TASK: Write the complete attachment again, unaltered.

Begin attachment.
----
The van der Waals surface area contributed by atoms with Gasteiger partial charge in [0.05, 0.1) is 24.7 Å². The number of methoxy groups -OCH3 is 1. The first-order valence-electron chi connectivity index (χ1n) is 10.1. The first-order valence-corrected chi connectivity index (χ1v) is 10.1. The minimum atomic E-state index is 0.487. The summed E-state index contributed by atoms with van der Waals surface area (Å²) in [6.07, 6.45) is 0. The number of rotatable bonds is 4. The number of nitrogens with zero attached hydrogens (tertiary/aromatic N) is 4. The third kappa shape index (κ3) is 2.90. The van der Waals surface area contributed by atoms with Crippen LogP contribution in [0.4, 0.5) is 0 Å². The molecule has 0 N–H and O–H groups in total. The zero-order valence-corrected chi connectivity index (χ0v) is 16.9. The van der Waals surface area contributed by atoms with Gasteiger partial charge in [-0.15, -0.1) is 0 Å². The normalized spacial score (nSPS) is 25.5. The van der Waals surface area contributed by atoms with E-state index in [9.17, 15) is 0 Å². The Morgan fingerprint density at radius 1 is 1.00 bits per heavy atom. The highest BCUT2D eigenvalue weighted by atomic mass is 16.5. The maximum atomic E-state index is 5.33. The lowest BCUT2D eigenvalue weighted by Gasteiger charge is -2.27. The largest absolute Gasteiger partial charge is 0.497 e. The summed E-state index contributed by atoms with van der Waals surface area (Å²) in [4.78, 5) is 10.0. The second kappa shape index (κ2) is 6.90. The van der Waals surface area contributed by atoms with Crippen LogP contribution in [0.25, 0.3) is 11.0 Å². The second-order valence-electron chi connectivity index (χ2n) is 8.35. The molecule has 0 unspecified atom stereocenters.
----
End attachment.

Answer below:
The van der Waals surface area contributed by atoms with Gasteiger partial charge in [0.05, 0.1) is 24.7 Å². The number of methoxy groups -OCH3 is 1. The first-order valence-electron chi connectivity index (χ1n) is 10.1. The first-order valence-corrected chi connectivity index (χ1v) is 10.1. The minimum atomic E-state index is 0.487. The summed E-state index contributed by atoms with van der Waals surface area (Å²) in [6.07, 6.45) is 0. The number of rotatable bonds is 4. The number of nitrogens with zero attached hydrogens (tertiary/aromatic N) is 4. The third kappa shape index (κ3) is 2.90. The van der Waals surface area contributed by atoms with Crippen LogP contribution in [0.4, 0.5) is 0 Å². The molecule has 0 N–H and O–H groups in total. The zero-order valence-corrected chi connectivity index (χ0v) is 16.9. The van der Waals surface area contributed by atoms with Gasteiger partial charge in [-0.15, -0.1) is 0 Å². The normalized spacial score (nSPS) is 25.5. The van der Waals surface area contributed by atoms with E-state index in [9.17, 15) is 0 Å². The Morgan fingerprint density at radius 1 is 1.00 bits per heavy atom. The highest BCUT2D eigenvalue weighted by atomic mass is 16.5. The maximum atomic E-state index is 5.33. The lowest BCUT2D eigenvalue weighted by Gasteiger charge is -2.27. The largest absolute Gasteiger partial charge is 0.497 e. The summed E-state index contributed by atoms with van der Waals surface area (Å²) in [4.78, 5) is 10.0. The second kappa shape index (κ2) is 6.90. The van der Waals surface area contributed by atoms with Crippen LogP contribution in [0.25, 0.3) is 11.0 Å². The second-order valence-electron chi connectivity index (χ2n) is 8.35. The molecule has 0 unspecified atom stereocenters.